As Moiseyenko’s style matured his subject matter started to incorporate people in Russia’s countryside. The Crimea area where his wife, Valentina Lavrentevna, had been raised and her parents lived inspired many of these paintings, in addition to visits to his mother in Uvarovichi. From these two places he painted portraits of villagers and children, small landscapes, as well as still lifes of household items. In his painting, Yesenin with his Grandfather (1964), he depicts the famous poet Sergei Yesenin (1895-1925) with his grandfather. Both Yesenin and Moiseyenko grew up in the same village and their grandfathers acted as their first teachers to help them interprete life. “In his mature work the artist addresses the theme of continuity, a living link between generations, the painting Sergei Yesenin with his Grandfather is purely autobiographical.”3 Yesenin’s grandfather becomes a symbol of moral support and a protector of youth. There are two versions of this painting; both were found in Moiseyenko’s studio after his death and were given to the Russian Museum in St. Petersburg.
In the 1970s Moiseyenko’s work on his series The Years of Fighting continued, but he began branching off into still lifes and landscapes. He did an enormous amount of traveling throughout Europe during this decade creating compositions based on drawings taken from nature. In addition to creating landscapes, Moiseyenko sketched architectural fragments and ancient vessels. He began exploring cubism and adopted the limited palette of browns and reds. Moiseyenko’s work in all genres during this time becomes more angular and fractionated. In his painting, Victory (1972), we see Moiseyenko’s more mature style. Here he has depicted two soldiers: one holds the other as his life ends and his body collapses. The painting describes some of the most painful aspects of the war. In 1974 he was awarded the Lenin Prize for the The Years of Fighting series. In 1982 Moiseyenko had his first solo exhibition at the Russian Museum, where more than seven hundred paintings and drawings were placed in nineteen halls. In 1983, Moiseyenko became a laureate of the USSR State Prize and in 1986 he was awarded the title Hero of Socialist Labor with Order of Lenin and the gold medal Hammer and Sickle.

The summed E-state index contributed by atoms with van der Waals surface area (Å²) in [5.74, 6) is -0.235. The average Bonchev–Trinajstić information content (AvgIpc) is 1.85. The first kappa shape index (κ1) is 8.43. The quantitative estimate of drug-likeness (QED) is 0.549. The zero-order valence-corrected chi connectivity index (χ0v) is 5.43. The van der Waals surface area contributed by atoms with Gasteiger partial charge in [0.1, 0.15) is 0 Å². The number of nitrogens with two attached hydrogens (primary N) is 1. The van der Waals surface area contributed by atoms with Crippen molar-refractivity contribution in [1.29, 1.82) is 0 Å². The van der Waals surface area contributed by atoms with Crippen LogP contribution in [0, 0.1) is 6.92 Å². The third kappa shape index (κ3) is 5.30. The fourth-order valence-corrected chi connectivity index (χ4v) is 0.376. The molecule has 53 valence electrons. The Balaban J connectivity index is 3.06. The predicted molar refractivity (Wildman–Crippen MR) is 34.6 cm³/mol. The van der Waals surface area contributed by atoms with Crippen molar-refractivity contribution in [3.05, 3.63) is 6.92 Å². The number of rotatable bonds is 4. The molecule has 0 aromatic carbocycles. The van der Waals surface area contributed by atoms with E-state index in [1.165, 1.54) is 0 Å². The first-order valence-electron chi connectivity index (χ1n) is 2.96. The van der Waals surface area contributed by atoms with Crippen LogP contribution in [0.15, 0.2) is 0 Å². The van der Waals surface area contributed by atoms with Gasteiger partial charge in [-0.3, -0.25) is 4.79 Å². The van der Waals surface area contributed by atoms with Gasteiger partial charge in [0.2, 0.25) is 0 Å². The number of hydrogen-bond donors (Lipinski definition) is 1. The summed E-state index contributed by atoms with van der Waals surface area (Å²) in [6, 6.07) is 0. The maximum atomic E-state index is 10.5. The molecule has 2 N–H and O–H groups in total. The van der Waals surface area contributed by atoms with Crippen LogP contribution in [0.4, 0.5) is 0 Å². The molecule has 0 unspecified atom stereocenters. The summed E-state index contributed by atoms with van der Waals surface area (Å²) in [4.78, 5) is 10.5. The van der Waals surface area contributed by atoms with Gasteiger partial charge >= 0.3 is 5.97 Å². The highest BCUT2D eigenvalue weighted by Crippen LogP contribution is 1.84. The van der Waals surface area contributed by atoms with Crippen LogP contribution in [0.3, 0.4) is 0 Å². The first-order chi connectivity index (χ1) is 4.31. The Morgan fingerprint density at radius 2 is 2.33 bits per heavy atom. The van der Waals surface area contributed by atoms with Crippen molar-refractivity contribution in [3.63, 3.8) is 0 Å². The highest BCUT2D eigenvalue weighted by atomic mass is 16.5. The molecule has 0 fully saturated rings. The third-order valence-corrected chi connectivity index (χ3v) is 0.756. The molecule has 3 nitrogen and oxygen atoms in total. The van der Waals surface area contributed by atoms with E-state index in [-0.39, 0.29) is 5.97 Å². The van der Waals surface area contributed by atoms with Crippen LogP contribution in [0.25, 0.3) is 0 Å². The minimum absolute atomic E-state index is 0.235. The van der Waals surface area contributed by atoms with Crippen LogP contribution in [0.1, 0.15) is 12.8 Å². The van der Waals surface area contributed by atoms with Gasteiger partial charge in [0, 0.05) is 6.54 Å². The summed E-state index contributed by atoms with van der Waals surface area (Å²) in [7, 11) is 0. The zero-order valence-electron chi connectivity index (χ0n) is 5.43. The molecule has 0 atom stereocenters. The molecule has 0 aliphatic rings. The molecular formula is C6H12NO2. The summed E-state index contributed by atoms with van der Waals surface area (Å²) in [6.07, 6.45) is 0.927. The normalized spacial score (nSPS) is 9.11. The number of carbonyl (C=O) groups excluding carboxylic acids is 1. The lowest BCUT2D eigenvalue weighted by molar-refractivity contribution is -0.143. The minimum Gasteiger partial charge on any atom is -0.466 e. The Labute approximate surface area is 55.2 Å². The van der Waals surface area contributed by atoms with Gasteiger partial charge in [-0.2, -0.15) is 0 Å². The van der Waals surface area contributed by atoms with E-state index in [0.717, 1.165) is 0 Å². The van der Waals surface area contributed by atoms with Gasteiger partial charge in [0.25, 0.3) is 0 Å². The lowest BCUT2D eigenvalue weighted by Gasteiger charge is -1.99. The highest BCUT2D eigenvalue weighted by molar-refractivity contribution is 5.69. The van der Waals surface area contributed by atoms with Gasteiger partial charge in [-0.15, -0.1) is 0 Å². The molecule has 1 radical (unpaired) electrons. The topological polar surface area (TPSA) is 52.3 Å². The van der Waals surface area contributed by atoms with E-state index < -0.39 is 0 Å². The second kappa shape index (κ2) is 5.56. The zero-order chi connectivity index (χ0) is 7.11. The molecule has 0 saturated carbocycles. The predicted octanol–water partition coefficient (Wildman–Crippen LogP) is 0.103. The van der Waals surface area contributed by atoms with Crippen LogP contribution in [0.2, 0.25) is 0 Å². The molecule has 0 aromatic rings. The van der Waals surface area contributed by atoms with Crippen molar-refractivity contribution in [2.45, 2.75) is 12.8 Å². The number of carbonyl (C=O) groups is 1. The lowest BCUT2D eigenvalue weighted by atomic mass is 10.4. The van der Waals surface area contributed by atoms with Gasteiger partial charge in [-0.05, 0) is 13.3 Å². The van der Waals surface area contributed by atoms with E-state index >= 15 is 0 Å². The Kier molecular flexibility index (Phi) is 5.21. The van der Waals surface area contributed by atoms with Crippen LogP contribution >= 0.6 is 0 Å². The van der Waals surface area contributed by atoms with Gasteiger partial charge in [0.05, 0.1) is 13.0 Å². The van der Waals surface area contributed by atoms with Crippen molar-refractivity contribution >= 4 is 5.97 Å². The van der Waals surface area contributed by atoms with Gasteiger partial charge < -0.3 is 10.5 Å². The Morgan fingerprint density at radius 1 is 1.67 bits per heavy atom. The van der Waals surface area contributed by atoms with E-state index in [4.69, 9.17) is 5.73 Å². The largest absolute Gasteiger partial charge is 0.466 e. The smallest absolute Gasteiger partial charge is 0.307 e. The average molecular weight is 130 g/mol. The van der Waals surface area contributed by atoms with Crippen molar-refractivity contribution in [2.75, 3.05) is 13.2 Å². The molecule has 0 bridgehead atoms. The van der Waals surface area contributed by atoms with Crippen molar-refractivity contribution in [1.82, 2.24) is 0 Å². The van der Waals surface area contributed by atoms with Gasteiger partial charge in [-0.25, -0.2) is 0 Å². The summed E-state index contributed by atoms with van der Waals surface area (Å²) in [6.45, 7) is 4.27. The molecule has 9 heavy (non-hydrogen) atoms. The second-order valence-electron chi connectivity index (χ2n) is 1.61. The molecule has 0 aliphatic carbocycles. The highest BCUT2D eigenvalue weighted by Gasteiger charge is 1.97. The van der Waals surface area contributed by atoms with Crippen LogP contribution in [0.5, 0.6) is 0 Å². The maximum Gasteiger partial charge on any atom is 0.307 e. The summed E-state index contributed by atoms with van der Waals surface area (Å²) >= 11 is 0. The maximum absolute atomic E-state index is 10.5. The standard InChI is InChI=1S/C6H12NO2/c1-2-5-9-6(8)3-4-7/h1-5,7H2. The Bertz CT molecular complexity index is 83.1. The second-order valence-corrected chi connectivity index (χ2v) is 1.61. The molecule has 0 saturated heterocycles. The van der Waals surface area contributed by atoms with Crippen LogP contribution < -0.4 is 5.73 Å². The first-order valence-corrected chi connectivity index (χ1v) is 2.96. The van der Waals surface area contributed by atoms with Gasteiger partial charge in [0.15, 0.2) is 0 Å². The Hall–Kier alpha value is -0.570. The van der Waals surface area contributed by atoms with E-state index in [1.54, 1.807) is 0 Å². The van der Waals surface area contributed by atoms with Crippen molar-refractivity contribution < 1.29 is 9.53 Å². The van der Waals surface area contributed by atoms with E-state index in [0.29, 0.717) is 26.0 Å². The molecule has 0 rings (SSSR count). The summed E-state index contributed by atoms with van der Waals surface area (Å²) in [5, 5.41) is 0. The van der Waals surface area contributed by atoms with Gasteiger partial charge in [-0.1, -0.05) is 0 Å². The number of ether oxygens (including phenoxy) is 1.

During the last decade of his life the artist focused mostly on the genre of still lifes. The gusty quality of his earlier work shifted to a more refined spiritualized nature, mostly composed of expressive lines. He refined form to emphasize the beauty of an object; its simple outlines became the center of the still life. Objects in the artist's life began to hold a special meaning, each one telling a unique story. During the last years of his life he began a series devoted to Russia’s great poet, Alexander Pushkin. Throughout Moiseyenko’s creative life he was a master of thematic paintings, creating rich and complex images. His work reflected the people of his birth, their images of strength permanently etched in his memory. Moiseyenko’s art practice involved creating a vast quantity of sketches and primilinary works. He was never afraid of the blank canvas for his approach always remained the same: to stay true to his own unique voice.
The Evsey Moiseyenko Book
A beautifully illustrated book of his work from 1947-88
Number of pages: 239
Publication year: 2012
Size: 12" tall x 9" wide x 1" thick
Reproductions: Black/white and color
Languages: Russian and one page in English
About the Author
Cathy Locke is an award-winning fine art painter, professor, and published writer, specializing in Russian art of the 19th and 20th centuries. She is the editor of Musings-on-art.org.
Cathy Locke’s artwork – www.cathylocke.com
- Krivenko, I. A. E. E. Moiseyenko. Leningrad, 1960.
- Author Elena Lutovchenko. Evsei Moiseyenko. The Collection From the Art Studio. Painting, Drawing. Published with the financial support of the Federal Agency for Press and Mass Communications under the federal target program Culture RUSSIA. Page 9.